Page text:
Ultracryotomy and the corneal stroma

Williams, Leslie Rees (1984). Ultracryotomy and the corneal stroma. PhD thesis The Open University.

DOI: https://doi.org/10.21954/ou.ro.0000f91c


Corneal stroma has two fundamentally interesting properties. Firstly, at physiological values of hydration, it is transparent to visible radiation. Secondly when bathed in aqueous solutions it will take up water and can achieve hydrations many times those of the physiological level with a consequent loss of transparency. These two important properties are intimately linked with two other features of corneal stroma. These are the lamellae of collagen fibrils of uniform diameter which make up the greater part of the stroma and the presence within the stroma of glycosaminoglycans which at physiological pH are negatively charged. The organisation of the collagen fibrils and their relationship to the glycosaminoglycans are important factors in understanding both the transparency of the tissue and the way in which it swells.

The work in this thesis falls into two parts. The first is concerned with the development of a technique for cutting ultrathin frozen sections of unfixed biological tissue for transmission electron microscopy. This technique, termed ultracryotomy, offers an alternative preparatory route for ultrastructural study in the electron microscope and in combination with X-ray microanalysis holds great promise for the identification and quantification of chemical distributions at an ultrastructural level. The second part describes experiments to measure the concentration of negatively charged poly-electrolytes within the stroma. This was done indirectly using a purpose built swelling pressure apparatus and then calculating a value for the charge concentration from a theory linking swelling pressure and charge concentration. As a comparison a direct measure of the charge concentration within the stroma was made using radioisotopes.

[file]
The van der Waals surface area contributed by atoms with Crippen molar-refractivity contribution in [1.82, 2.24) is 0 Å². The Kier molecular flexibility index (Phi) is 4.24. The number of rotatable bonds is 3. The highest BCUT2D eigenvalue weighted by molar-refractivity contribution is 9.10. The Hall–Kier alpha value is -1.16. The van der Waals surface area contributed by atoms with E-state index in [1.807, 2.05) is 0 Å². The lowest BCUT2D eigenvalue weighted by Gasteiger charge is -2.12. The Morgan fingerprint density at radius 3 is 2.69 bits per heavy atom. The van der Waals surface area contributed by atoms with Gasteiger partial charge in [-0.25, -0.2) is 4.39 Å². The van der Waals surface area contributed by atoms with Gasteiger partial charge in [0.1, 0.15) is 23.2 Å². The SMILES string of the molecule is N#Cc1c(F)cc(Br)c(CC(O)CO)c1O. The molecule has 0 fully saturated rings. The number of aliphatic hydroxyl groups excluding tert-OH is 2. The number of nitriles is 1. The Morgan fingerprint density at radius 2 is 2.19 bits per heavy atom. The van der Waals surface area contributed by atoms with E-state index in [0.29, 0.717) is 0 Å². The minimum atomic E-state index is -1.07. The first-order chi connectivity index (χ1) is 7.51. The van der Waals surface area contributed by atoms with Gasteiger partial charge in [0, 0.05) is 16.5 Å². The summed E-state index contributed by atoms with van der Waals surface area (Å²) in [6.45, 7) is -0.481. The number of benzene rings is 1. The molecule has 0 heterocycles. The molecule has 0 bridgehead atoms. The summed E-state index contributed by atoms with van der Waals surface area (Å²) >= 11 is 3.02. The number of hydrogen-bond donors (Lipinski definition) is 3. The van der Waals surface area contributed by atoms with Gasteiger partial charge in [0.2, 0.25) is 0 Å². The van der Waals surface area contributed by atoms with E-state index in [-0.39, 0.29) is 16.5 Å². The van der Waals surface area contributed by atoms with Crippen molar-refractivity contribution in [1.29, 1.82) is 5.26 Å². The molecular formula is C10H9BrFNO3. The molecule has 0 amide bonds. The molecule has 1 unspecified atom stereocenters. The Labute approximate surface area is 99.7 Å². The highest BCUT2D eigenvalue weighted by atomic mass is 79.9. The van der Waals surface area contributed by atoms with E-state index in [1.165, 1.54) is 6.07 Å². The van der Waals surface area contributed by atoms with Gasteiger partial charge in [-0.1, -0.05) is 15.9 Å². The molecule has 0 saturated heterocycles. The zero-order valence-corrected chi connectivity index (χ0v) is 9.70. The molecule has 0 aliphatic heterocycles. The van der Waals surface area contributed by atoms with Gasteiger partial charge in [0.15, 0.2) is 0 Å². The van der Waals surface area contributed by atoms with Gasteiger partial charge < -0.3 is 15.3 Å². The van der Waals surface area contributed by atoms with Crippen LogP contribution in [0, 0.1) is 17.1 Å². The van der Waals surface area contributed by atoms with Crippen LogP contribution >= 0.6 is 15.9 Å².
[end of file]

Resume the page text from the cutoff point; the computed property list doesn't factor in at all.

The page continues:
Exhaustive development was carried out with the technique of ultracryotomy and two fundamental limitations to the technique were established. These being the ultrastructural damage caused by the rapid freezing of the tissue and the artefacts produced when sectioning the frozen material. The results from the swelling pressure apparatus indicated that the value of charge concentration within the stroma was a function of the ionic strength of the stromal bathing medium, r The measures of charge concentration obtain- radioisotopically were considerably larger than those from the swelling pressure apparatus and showed no significant differences between the various bathing media. However there was a significant difference in the charge concentration between rapidly frozen and unfrozen corneal stromas as measured by this radioisotopic technique which suggests that rapid freezing was damaging the chemical integrity of the tissue.

Viewing alternatives

Download history


Public Attention

Altmetrics from Altmetric

Number of Citations

Citations from Dimensions

Item Actions